On our way to Dartmouth, the gender mix of the Williams trustees came up. Five of the 25 current trustees are women. (By the way, kudos to Williams for making public the terms of trustees. EphBlog gets results! But it would be even better if they listed which trustees were elected directly by the alumni. My recollection is that these are: Alvarez, Bowen, Christian, Lawrence, and Rogers. That only one of these is a white male is not, one presumes, a coincidence. Related posts here.)

Anyway, “current eph” wrote:

What percentage of ephs who could potentially be trustees are women? Trustees are–for the most part–above a certain age and have achieved a certain level of financial and social success. While women started attending Williams in the 70s, it took a number of years before Williams got even close to 50-50. Just looking at the total number of woman at “trustee age” compared to men at “trustee age,” it should be clear that there would be more male trustees. Furthermore, because of social pressures on women to give up their careers or partially give up their careers to become mothers, a significant percentage of “trustee aged” women will not be as far along on their careers as similarly aged men. Finally, sexism in the elite workplace is still in strong force, and for better or worse, this is the primary workplace from which trustees are drawn.

The first part of this comment is correct. Age matters. In a gender neutral world, there would be more male trustees than female trustees because Williams did not go co-ed until the late 60’s.

But I have real doubts about that “social pressures” stuff, perhaps because I know more Eph women with children than current eph does. The vast majority of Eph women do not choose children over career because of “social pressures.” They choose them because they love their children more than they love their careers. Call them crazy!

Now, if you’re a Marxists believer in false consciousness, then perhaps it is “social pressures” that make Eph women make those choices. Perhaps it is “social pressures” that made me put in blue jeans and blog today. But, as a first approximation, the best way to understand the choices people make is to ask them about those choices. Perhaps this attitude makes me more a sociologist than an economist, but I will leave that to Rory.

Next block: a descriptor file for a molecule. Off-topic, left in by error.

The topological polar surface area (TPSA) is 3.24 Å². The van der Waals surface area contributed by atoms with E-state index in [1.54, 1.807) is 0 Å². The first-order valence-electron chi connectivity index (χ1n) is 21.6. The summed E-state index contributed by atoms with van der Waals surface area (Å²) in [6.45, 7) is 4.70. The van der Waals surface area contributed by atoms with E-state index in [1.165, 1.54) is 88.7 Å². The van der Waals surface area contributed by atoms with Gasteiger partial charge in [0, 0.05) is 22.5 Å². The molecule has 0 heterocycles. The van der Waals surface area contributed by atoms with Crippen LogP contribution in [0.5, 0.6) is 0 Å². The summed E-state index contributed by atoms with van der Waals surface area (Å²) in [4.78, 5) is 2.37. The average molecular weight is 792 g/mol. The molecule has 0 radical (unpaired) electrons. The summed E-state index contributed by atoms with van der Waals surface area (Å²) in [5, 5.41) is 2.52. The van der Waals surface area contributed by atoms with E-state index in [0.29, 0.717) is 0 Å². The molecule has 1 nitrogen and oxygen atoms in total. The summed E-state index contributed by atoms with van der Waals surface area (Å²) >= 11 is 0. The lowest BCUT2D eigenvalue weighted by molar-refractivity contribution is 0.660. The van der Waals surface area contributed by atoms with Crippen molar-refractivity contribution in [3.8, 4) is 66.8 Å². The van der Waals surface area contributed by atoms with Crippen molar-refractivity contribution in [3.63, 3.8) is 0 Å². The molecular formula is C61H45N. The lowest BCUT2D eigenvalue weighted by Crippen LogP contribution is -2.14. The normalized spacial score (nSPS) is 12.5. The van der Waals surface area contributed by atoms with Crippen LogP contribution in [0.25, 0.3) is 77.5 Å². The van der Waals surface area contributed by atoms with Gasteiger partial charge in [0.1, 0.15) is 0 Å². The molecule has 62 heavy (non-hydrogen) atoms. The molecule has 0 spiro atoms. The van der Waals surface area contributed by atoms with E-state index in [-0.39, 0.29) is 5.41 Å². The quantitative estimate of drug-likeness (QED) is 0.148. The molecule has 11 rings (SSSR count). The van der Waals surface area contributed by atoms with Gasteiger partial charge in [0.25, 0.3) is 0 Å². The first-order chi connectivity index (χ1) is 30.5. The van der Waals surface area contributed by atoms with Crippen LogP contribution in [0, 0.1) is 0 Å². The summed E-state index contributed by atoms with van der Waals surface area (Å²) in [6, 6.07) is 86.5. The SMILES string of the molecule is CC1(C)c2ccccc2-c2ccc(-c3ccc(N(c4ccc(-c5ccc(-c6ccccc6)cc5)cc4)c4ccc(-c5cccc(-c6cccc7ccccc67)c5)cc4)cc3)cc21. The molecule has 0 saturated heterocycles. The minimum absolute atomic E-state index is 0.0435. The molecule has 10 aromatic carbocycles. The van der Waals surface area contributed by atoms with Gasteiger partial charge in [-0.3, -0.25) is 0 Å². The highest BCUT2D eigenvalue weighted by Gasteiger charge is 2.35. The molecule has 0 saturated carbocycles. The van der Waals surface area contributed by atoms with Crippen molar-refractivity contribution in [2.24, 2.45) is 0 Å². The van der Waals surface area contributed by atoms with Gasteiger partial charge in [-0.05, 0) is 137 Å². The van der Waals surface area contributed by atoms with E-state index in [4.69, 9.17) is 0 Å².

current eph is free to argue that these women are making bad choices, that, for example, my wife is an idiot to work part-time so that she can be class mom to our daughters, that it is nasty “society” which forces her to not work 60 hours a week like many of her (male) peers in dermatology, that she, and her female classmates from the glorious class of 1989 are only making the choices that they make because of social pressures. But Current Eph would be wise not to make this argument in their presence lest they mock him mercilessly.

Also, “sexism in the elite workplace” is 95% fantasy. I have been in elite workplaces for a decade and seen virtually none. First-hand counter-examples are welcome! More rant below.

The problem with the whole sexism-causes-bad-thing-X is that people, perhaps including current eph, don’t think clearly about the counterfactual: What would the world look like if there were zero sexism? I think that even in a world of zero sexism, you would see highly male-biased pattern of success in elite workplaces.

Consider the analogy to anti-Semitism. There is, obviously, anti-Semitism in this imperfect world, just as there is sexism, even in elite workplaces. But what is the magnitude of its effect? How different would elite workplaces look if there were no anti-Semitism? Not much, and less each year. The same applies to sexism. There are a few sexists running elite workplaces, or so I assume since I have never seen one. A few sexist things go on, but few that I have ever noticed. But, in terms of the magnitude of the effects on who gets hired, who gets promoted and who gets rich, sexism, like anti-Semitism or anti-Episcopalianism, plays almost no role.

The most important issue is family. If you want to succeed in almost any “elite” workplaces, meaning the sorts of places that have nutured the careers of Williams trustees like Greg Avis, Toby Cosgrove, Michael Eisenson, William Oberndorf and Michael Keating, you need to work at least full time, if not much extra time, from your 20’s through your 40’s. Elite law firms, medical practices and financial firms may have spots for people, male or female, who want to work part-time, who want to spend time with their kids, who want to go on class trips and PTA meetings, those spots do not lead to the brass ring. Leadership roles, and the compensation that comes with them, go to workers who do not take time off, who devote all their energies to success in their chosen field.

And, for whatever reason, many more men than women choose that path. Why that is so is a topic for another day. But the idea that nastiest sexist who run elite workplaces actively discriminate against women is 95% false. (I am willing to grant that it is 5% true, although I doubt even that. But even if you fix that 5%, the skew in earnings at the high end is mostly unchanged.)

Facebooktwitter
Print  •  Email